Singapore Botanic Gardens. This garden is a Green Jewel of Singapore city, a must visit Botanic Gardens in South East Asia. The garden is just a walking distance from Orchard road. Check out this LINK to find out more about the garden.

I saw my four lifers in the garden, the Hooded Pitta (no picture), Orange-headed Thrush, Banded Woodpecker, and Green-naped Lorikeet (introduced species).
In fact, Singapore is one of the best place in this region to watch those introduced species of parots, parakeets and lorikeets.
I also have a very close distance view of Oriental Pied Hornbill (female),migratory Common Kingfisher,
A Blue-crowned Hanging Parrot, I learned that this bird is a vanishing species in Singapore:
Common Flameback,
Hill Myna,Javan Myna,

Pink-necked Green Pigeon and etc.
You can see that resident, introduced and migratory birds are living together in harmony in Singapore Botanic Gardens.

Sungei Buloh Wetland Reserve, It is a treasure of Singapore and a must visit place for migratory and wetland birds, a wetland reserve well managed with good facillities. It is one of the important area recognized for the East Asian-Australasia Flyway and a good place to learn more about waders.

I saw many waders and egrets there, and also managed to digiscope Pacific Golden Plover and White-collared Kingfisher, they are really beautiful and easily spotted.
A newly published book by NPark's Publication entitles "Migratory Birds of Sungei Buloh Wetland Reserve", it is a good guide book for those who are interested to visit this wetland reserve and to learn more about migratory birds in Singapore. Thanks to Meng Meng for given me the book, it is my best Christmas gift. Check out this LINK to find out more about the wetland reserve and the book.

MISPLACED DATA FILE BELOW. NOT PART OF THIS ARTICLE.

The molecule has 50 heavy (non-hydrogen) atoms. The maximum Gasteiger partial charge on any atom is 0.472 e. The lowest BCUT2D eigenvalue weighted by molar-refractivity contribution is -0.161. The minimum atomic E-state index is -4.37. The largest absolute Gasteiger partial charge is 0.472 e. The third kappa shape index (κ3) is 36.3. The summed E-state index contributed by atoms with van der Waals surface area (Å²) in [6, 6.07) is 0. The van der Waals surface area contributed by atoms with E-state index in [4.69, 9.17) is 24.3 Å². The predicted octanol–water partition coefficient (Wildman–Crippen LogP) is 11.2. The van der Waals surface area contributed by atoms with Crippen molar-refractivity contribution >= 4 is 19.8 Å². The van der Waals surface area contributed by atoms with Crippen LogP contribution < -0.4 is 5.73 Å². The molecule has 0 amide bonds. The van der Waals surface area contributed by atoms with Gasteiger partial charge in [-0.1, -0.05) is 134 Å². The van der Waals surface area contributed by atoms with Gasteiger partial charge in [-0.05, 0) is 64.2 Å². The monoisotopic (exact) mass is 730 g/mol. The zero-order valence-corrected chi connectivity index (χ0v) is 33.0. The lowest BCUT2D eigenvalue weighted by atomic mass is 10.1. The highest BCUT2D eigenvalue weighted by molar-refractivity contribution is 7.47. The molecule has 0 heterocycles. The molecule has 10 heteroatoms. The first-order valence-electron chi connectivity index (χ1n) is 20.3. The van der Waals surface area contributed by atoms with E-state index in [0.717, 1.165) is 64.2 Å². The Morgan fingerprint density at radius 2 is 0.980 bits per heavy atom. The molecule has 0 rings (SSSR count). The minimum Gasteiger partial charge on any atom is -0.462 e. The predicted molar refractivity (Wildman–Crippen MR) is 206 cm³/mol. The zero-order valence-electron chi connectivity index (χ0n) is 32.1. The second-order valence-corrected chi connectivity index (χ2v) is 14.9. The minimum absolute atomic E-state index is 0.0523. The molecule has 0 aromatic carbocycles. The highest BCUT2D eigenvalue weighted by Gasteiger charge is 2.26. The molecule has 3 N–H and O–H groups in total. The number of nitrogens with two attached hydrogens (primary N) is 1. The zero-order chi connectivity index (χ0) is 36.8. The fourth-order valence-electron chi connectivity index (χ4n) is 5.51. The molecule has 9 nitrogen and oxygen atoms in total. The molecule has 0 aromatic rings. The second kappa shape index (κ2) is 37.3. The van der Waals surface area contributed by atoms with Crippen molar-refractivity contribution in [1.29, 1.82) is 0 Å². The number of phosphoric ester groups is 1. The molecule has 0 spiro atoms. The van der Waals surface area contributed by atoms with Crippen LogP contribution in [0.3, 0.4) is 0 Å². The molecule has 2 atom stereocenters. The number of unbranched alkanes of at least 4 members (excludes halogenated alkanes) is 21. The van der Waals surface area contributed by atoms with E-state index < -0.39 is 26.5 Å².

Bukit Timah and Central Nature Reserve and Parks, it is located at the central catchment of Singapore, and is an important area for water catchment. The parks include the nature parks around the Central Catchment, Bukit Timah Nature Park and Bukit Batok Nature Park, and do not miss the HSBC Tree top Walk. Check out this LINK to find out more about the nature reserves.

This whole area is a good for spotting lowland rainforest and garden birds. I had my lifer of Straw-Headed Bulbul at the Hindedhe Nature Park, they are very melodious birds.Besides that, I also saw Crimson Sunbird, Asian Fairy Bluebirds, Dollarbirds, Blue-tailed Bee eaters, Emerald Dove, bluish Asian Glossy Starling, Greater Raquet-tail drongo, Chestnut-bellied Malkoha, Hill Mynah, Javan Myna, Yellow-vented Bulbul, Olive-backed Bulbul and Common Flameback Woodpecker, etc.
Pulau Ubin, the offshore island off the northeast coast of Singapore, this island is a good place for spotting wetland, shore and sea birds. I didn't visit this island but have seen it from the Changi Park, it is really a beautiful green offshore islands, and it is also known as the Island of Hornbill. I will visit the island in my next visit to Singapore. Check out this LINK to find out more about the island.

Guides to Birding in Singapore
Here are the recommended guide books about birding places in Singapore:
1. Birds, A Photographic Guide to the Birds of Peninsular Malaysia and Singapore, by M. Strange and A. Jeyarajasingam, was published in 1993, but still a good reference to find out birding places in Singapore.
2. An illustrated field guide of "Birds of South-East Asia", by Craig Robson.

Visit this LINK to find out more about birding in Singapore.

Monday, December 21, 2009

Taiwan's Malayan Night Herons